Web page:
“In addition, the company exclusively developed a new stevia variety making this product more scalable, efficient and cost effective for customers. These advances continue to be protected by the company's expansive patent portfolio and intellectual property library.”

As for COVID-19 impacts, he said, PureCircle’s refinery in Malaysia restarted production in early April after a brief closure beginning March 18, while production at its stevia extraction plant in China is running as usual.

“The group continues to have sufficient inventories at hand that should mitigate any further disruptions.”

PureCircle sues Almendra for patent infringement

The deal was announced three days after PureCircle - which has been granted over 200 stevia-related patents with 300+ applied for patents pending - accused rival stevia maker Almendra (Almendra Americas LLC and Almendra (Thailand) Company Limited) of infringing its U.S. Patent No. 10,398,160 ('Glucosylated steviol glycoside as a flavor modifier' - issued September 2019).

In a complaint* filed in Georgia on April 6, PureCircle alleged that Almendra's Steviarome products (which contain short-chain glycosylated steviol glycosides) infringe its patent.

Almendra: we do not agree with the allegations in the complaint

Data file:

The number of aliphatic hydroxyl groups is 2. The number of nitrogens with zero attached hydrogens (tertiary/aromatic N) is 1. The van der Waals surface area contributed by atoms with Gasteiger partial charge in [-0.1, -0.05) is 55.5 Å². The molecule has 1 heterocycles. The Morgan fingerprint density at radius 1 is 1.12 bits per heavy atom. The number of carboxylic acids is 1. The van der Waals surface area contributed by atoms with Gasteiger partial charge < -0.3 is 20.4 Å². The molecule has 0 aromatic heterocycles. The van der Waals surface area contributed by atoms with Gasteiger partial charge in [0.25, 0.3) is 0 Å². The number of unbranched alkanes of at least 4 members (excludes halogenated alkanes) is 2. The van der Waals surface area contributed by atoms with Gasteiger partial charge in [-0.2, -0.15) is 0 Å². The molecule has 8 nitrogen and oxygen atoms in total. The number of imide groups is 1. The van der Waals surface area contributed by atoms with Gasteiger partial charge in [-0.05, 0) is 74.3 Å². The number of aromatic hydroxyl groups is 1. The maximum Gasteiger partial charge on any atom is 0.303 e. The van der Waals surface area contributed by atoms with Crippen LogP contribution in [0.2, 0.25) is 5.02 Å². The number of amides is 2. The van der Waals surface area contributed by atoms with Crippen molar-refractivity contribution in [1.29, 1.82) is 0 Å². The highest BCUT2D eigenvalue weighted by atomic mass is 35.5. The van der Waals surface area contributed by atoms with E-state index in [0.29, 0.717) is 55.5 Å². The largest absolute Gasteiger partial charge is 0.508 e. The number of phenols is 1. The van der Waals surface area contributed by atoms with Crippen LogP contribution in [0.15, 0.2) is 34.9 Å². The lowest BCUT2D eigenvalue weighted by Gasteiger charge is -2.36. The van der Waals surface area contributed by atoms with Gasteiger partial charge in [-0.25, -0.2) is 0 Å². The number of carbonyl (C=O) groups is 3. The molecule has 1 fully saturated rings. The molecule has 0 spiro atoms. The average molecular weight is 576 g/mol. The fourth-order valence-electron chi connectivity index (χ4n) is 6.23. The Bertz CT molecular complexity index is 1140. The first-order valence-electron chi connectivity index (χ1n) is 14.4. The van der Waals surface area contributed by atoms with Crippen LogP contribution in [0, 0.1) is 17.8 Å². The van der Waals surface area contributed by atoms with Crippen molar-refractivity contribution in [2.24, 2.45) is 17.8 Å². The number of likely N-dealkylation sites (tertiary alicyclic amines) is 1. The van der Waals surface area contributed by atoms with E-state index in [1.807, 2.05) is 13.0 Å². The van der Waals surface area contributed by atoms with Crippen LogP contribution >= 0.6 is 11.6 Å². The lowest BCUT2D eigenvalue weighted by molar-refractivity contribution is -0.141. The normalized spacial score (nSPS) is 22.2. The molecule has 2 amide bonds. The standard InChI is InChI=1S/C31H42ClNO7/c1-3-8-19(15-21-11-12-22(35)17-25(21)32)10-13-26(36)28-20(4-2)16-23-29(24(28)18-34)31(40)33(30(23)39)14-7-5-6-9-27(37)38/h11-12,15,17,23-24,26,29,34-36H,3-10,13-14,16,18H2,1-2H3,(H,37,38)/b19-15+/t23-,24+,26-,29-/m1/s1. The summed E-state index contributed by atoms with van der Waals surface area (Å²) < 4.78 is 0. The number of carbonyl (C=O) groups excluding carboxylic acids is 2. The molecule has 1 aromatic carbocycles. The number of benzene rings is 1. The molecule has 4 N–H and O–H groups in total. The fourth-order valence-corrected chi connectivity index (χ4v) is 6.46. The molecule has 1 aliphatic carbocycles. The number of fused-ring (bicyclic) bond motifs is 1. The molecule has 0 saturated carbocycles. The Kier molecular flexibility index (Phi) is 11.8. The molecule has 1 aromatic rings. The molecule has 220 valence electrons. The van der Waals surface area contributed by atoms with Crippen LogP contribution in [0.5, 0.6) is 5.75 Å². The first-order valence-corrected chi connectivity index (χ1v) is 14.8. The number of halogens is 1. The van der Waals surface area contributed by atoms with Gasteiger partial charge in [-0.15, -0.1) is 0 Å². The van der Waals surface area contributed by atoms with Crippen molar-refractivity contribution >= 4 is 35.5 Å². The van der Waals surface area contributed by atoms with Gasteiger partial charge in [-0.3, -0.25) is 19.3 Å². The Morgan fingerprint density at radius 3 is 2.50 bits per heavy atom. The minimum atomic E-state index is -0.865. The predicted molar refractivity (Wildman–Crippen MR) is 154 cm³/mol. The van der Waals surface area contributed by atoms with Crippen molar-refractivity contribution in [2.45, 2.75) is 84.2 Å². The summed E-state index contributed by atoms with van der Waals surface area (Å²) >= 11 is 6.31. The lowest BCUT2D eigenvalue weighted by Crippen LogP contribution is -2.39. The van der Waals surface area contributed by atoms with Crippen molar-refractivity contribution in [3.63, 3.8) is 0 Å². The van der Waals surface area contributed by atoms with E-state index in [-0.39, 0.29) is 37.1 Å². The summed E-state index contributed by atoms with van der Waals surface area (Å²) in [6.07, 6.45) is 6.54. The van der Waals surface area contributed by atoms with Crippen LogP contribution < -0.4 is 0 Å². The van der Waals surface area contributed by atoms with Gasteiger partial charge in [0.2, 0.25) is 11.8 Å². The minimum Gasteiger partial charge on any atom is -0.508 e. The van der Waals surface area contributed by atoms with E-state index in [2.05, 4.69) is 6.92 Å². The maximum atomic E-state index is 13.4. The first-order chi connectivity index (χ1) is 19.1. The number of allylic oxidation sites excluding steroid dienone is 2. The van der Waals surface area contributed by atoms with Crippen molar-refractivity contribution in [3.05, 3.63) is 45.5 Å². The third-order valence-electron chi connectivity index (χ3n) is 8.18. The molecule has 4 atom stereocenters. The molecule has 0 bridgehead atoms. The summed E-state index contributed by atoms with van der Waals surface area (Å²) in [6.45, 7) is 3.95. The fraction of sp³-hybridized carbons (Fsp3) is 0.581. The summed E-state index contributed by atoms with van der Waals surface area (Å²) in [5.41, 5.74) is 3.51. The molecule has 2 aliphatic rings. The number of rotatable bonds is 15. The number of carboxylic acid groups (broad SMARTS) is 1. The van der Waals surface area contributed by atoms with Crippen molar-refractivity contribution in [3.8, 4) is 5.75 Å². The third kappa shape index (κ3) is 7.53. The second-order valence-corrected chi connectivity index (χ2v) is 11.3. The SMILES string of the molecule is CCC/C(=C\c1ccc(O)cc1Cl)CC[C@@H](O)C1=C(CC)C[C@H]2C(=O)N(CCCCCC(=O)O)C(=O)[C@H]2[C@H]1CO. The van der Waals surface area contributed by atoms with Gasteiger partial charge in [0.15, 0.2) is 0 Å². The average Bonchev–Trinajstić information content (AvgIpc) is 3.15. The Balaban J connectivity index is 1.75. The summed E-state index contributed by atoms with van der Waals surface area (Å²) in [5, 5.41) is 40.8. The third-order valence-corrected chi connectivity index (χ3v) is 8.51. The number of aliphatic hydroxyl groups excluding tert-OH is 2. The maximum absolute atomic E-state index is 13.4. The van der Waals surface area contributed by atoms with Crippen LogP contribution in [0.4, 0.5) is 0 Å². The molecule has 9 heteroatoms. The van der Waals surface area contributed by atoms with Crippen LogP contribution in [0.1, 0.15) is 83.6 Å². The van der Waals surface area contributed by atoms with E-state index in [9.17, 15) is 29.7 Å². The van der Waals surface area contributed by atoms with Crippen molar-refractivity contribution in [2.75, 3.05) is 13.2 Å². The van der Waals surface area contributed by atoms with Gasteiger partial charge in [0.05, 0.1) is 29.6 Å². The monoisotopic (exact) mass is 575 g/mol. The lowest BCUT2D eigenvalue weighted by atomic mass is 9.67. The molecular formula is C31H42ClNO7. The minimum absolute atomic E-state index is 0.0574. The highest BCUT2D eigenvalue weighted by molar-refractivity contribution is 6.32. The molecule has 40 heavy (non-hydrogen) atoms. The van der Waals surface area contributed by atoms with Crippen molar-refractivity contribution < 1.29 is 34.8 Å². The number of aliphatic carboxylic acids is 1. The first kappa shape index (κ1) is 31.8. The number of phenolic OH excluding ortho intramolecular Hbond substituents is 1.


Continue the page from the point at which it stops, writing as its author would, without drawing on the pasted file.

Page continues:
Almendra has responded with a statement noting that PureCircle’s complaint "has not been served on either of our corporate entities yet. As such, no action is formally required by Almendra at this time."

But it added: "Having said that, we do not agree with the allegations in the complaint and, if it is properly served, we intend to vigorously defend ourselves in any such lawsuit. Almendra believes that it does not infringe any valid claim of the patent, and that the patent claims are invalid and unenforceable.  

"Almendra will continue to provide uninterrupted supply of its Steviarome® and other products and looks forward to eventually resolving this dispute with PureCircle so that it may continue to focus its full attention on timely servicing its customers."

*The case is PURECIRCLE USA INC. and PURECIRCLE SDN BHD v ALMENDRA AMERICAS LLC and ALMENDRA (THAILAND) COMPANY LIMITED. Case # 1:20-cv-01462, filed April 6 in the US District Court for the Northern District of Georgia, Atlanta Division.

Stevia-istockphoto-HandmadePictures
Picture: istockphoto-HandmadePictures

Dato' Robert Cheim, who was appointed chairman at PureCircle in February, said PureCircle had “proven that it is able to produce ​​[the best-tasting steviol glycosides] Reb M ​​[extracted from the leaf] and bio Reb M ​​[produced via an enzymatic conversion process that still begins with stevia leaf extracts] at scale.​​

"These new sweeteners can now be found in an increasing number of food and beverage products and our sales pipeline is showing increasing market acceptance of Reb M and bio Reb M. 

“In full year 2020, about 25% of our leaf grown in China will be of a variety developed by us that has some 40% more steviol glycosides than previous stevia varieties. This hardy variety grows well and promises significant unit cost reductions for our products going forwards. In full year 2021, we are planning so that nearly all of the leaf grown for PureCircle by its contracted farmers will be of this new, highly productive variety.”

He also cited recent innovations including a proprietary stevia product (Sigma Syrup), claimed to deliver superior taste and solubility; and PCS-3028, a new proprietary stevia leaf sweetener claimed to increase stevia solubility by a factor of 10.